• Dry Natural Rubber process – In this process, the rubber is compressed at high pressure and temperature. The allergic proteins lose their nature in these conditions and hence become less risky.

  •   Natural Rubber Latex process – In this process, rubber is produced by suspending the natural latex in a concentrated colloidal form. It includes a greater amount of allergic proteins that makes it a more risky.

Rubber producing countries
  • Thailand (2357000 tons)
  • Indonesia (1543000 tons)
  • India (632000 tons)
  • Malaysia (546000 tons)
  • China (451000 tons)
  • Vietnam (317000 tons)
  • Liberia (109000 tons)
  • Sri Lanka (86000 tons)
  • Brazil (80000 tons)
  • Philippines (66000 tons)
  • Nigeria (50000 tons)
  • Cambodia (47000 tons)

Thailand started a replanting program in 1991 and as a result it became the leading producer and exporter country replacing Malaysia. Thailand’s rubber has become the world’s largest used rubber and the whole world is dependent upon it as Thailand has a strong base on research and development of rubber.

Production of rubber in India

Unlike the world production of rubber which was unstable during the last 10 years, Indian production is consistently growing @ 6%. The areas in India on which the rubber is produced can be divided into 2 zones – traditional and non-traditional. Traditional zone comprises of the southwest coastal regions of India i.e.

  • Kanyakumari in Tamil Nadu

  • Districts of Kerala.

  Non-traditional zone constitutes

  • Coastal regions of Karnataka

  • Goa

  • Andhra Pradesh

  • Orissa

  • Some areas of Maharashtra

  • Northeastern states (mainly Tripura)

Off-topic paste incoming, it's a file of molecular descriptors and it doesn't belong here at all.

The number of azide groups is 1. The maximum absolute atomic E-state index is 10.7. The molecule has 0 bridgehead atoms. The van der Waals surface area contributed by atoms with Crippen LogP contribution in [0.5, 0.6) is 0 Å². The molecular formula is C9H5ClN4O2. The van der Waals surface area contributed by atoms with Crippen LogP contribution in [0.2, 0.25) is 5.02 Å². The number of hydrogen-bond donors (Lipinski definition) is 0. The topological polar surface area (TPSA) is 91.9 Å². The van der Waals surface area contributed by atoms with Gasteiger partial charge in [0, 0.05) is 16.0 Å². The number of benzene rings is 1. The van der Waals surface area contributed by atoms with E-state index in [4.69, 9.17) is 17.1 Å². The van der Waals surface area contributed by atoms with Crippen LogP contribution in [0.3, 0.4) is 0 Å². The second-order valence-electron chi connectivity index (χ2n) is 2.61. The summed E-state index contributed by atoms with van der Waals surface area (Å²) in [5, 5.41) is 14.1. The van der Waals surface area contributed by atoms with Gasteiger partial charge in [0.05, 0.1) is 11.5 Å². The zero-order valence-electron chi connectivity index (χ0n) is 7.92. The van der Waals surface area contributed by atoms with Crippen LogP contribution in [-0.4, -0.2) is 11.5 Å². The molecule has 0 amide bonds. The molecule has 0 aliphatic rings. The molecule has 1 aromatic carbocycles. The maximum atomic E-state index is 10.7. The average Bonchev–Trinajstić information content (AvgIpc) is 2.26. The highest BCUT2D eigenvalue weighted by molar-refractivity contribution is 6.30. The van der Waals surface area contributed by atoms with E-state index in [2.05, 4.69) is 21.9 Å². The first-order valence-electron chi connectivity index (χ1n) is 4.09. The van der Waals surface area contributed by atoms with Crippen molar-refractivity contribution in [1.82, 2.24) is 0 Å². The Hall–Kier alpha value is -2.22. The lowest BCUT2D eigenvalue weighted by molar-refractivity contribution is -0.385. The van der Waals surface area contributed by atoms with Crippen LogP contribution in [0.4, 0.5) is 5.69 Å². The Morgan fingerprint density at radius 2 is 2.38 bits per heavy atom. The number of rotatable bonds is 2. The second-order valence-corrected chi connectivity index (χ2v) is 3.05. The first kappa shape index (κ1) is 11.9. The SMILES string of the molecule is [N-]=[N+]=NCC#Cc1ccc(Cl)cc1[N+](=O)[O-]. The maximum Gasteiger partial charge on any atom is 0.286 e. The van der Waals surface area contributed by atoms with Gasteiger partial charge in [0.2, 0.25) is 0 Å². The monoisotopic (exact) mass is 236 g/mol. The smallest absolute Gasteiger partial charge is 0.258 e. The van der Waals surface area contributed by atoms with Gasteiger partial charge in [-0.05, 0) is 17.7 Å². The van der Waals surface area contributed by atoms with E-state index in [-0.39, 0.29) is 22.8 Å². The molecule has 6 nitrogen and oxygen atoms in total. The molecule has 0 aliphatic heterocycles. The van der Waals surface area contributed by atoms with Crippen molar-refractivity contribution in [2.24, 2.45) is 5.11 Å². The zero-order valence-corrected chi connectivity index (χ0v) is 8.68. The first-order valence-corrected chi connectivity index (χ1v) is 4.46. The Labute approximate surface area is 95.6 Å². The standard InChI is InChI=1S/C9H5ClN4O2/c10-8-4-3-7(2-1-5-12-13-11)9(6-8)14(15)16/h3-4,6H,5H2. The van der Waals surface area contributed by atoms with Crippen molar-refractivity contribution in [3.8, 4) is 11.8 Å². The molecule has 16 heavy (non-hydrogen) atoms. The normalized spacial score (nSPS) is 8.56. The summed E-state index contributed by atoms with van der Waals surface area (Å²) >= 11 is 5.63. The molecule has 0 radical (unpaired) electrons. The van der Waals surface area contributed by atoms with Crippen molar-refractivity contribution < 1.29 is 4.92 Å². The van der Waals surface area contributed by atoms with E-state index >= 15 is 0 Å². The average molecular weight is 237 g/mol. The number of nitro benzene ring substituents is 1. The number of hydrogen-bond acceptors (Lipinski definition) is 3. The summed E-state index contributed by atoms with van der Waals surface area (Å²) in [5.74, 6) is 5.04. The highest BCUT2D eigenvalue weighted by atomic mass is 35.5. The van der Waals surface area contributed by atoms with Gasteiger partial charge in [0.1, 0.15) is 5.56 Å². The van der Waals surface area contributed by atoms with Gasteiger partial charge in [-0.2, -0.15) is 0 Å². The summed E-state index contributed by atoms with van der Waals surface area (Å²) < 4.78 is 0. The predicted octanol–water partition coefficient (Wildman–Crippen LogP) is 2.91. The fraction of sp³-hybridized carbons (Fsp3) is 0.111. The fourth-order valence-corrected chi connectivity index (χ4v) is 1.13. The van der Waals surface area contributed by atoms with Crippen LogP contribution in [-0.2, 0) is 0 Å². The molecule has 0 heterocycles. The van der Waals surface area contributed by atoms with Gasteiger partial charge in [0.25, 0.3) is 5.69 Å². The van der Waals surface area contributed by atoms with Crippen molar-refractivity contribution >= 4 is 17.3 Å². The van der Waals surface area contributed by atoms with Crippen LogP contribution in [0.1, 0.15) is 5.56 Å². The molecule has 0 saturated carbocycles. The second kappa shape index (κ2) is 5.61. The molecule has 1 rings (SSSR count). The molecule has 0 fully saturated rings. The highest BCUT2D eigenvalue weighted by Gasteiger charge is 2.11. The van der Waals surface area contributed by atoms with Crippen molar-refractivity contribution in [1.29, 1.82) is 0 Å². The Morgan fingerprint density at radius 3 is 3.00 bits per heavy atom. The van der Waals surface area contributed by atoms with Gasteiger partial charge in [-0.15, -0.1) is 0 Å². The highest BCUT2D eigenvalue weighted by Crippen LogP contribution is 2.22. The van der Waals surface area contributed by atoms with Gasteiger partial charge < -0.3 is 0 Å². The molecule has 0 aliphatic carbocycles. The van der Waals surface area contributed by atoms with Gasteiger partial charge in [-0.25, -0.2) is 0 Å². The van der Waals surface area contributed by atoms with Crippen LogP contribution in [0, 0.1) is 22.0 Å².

• Andaman and Nicobar Islands

  Kerala contributes 90% of India’s total production. Also, Kerala and Tamil Nadu share 86% of the growing area of natural rubber.

Indian rubber market

As mentioned above, India stands at the third place in the list of rubber producing nations in the world. Also, India is the leading producer of reclaim rubber and has the capacity to fully consume its natural rubber production. India’s production fluctuates around 6-7 lakh tons annually which amounts to Rs. 3000 crores. Kerala accounts for 90% of the total Indian produce. 72% of the total rubber production is in the form of Ribbed Smoked Sheets (RSS), which is also imported by India accounting for 45% of the total rubber imports.

  As of Indian natural rubber consumption, it stands at the fourth place after USA, China and Japan. Turnover of Rs 12000 crores is done by the Indian rubber industry. Most of the rubber is consumed by the tyre industry i.e. 52% of the total production of India. Kerala is the leading consumer of rubber in India followed by Punjab and Maharashtra.

  India largely exports rubber in the form of tyres which make worth of around 1200 crores a year. The exports of Indian natural rubber have increased dominantly during the past few years and have reached 76000 tons in 2003-04. The major market countries of Indian exports are: -

  • China

  • Malaysia

  • Indonesia

  • Turkey

  • Sri Lanka

  • Spain

  • Pakistan

  • Singapore

  • Nepal

  • Germany

Though, India is one of the leading producers of rubber, it still imports rubber from the countries like Malaysia, Thailand, Vietnam, Singapore and Sri Lanka as under the Advance License Scheme, re-export of the imported rubber is permitted with a condition i.e. 44 kg  of  natural rubber can be imported against 100kg of exports. Currently India is importing around 50000 tons of rubber annually.

  Market Influencing Factors

  • Production of rubber fluctuates on a monthly level keeping low in the rainy season

  • Production growth in automobile industry

  • Ratio of domestic rubber utilization and imported rubber utilization

  • Government policies

  • International price movements of rubber

  • Speculation

  • Hoarding and storability

Major trading centers of rubber


  • Tokyo Commodity Exchange

  • Singapore Commodity Exchange

  • Osaka Mercantile Exchange

  • Kuala Lumpur

  • London

  • New York

In India, rubber is traded at

  • Kottayam

  • Kochi

  • Kozhikode

  • Kannur

It is also traded at the Indian commodity exchanges like National Commodity & Derivatives Exchange ltd, Multi Commodity Exchange of India ltd and National Multi Commodity Exchange of India ltd


Future contract specifications of rubber in various commodity exchanges